The state bar closed 87 complaints against an attorney later convicted in federal court for money laundering through client trust accounts, closing some of these cases through nonpublic measures. Others, called de minimis closings, were done without ever contacting attorney because the agency considered the amount of money involved relatively small.

Other foibles found by the report include weak processes that allowed attorneys who committed misconduct outside of California to continue practicing in the Golden State. The state bar also does not accurately track or document its consideration of staff members’ potential conflicts of interest.

State bar employees are tasked with identifying potential conflicts of interest during a case’s early stages. Despite this, the report reviewed 30 cases where the attorney was on the conflicts list, 11 of which the state bar had no documentation to indicate it considered those conflicts of interest.

“The state bar is not appropriately assessing how conflicts of interest pose a risk that staff will close cases inappropriately,” the report says.

In its recommendations, Tilden suggests that before December 2023 the California Legislature pass laws requiring the state bar to regularly change its external reviewer and requiring that external reviewer to present findings and recommendations directly to the bar’s board of trustees. The state bar would have to periodically report to the board on its efforts to address the external reviewer’s recommendations.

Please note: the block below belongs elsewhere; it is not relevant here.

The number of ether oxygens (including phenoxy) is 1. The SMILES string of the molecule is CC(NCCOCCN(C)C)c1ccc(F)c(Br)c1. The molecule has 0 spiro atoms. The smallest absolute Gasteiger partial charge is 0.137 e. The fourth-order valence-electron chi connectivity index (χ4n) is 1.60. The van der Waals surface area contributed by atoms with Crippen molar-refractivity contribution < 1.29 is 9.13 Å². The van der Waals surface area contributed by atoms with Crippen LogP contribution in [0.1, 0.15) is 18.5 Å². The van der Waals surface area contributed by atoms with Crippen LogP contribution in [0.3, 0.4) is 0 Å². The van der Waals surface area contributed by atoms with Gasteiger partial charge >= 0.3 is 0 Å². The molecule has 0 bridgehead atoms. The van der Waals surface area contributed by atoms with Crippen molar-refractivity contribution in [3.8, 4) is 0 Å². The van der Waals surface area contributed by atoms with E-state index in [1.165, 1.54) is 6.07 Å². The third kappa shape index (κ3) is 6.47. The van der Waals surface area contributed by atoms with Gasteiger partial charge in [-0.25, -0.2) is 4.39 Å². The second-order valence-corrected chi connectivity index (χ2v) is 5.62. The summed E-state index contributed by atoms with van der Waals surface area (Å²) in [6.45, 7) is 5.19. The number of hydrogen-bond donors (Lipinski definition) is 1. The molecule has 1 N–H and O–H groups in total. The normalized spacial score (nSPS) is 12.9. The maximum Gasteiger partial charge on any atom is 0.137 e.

Tilden advises the state bar to implement new policies throughout 2022, including limiting its use of nonpublic measures to close complaints. The state bar is advised to monitor compliance with their new policy to continue certain investigations even after a complainant withdraws their complaint. They must also notify the public on their website when another jurisdiction finds a licensed California attorney presents a threat to the public.

The auditor also recommends the state bar improve its conflict-of-interest policies and procedures and disallow de minimis case closures if the attorney has prior similar complaints.

In a written response to the auditor's report, Ruben Duran, chair of the state bar's board of trustees, said, "Our failure to promulgate clear and comprehensive policies in the areas identified, and to develop corresponding accountability measures to ensure compliance with those policies, are unacceptable.

The state bar indicated it is willing to adopt all of the auditor's recommendations, with the exception of disallowing the de minimis case closures without investigation, which it said would be a waste of resources. According to the state bar, 22% of those cases are simply the result of a check deposit hold and Black male attorneys would be burdened by the added investigation as they are 10 times more likely to receive those complaints.

"We are committed to doing the internal work needed to ensure that our attorney discipline system is effective, efficient, transparent and fair," Duran said. "Although we cannot fully implement the state auditor’s recommendations absent additional funding, we will advance the majority of them to the full extent possible given the resource constraints we face.

Duran estimated the state bar will require an additional $200,000 in annual funding to address the conflict of interest recommendations, along with $1 million in one-time funding.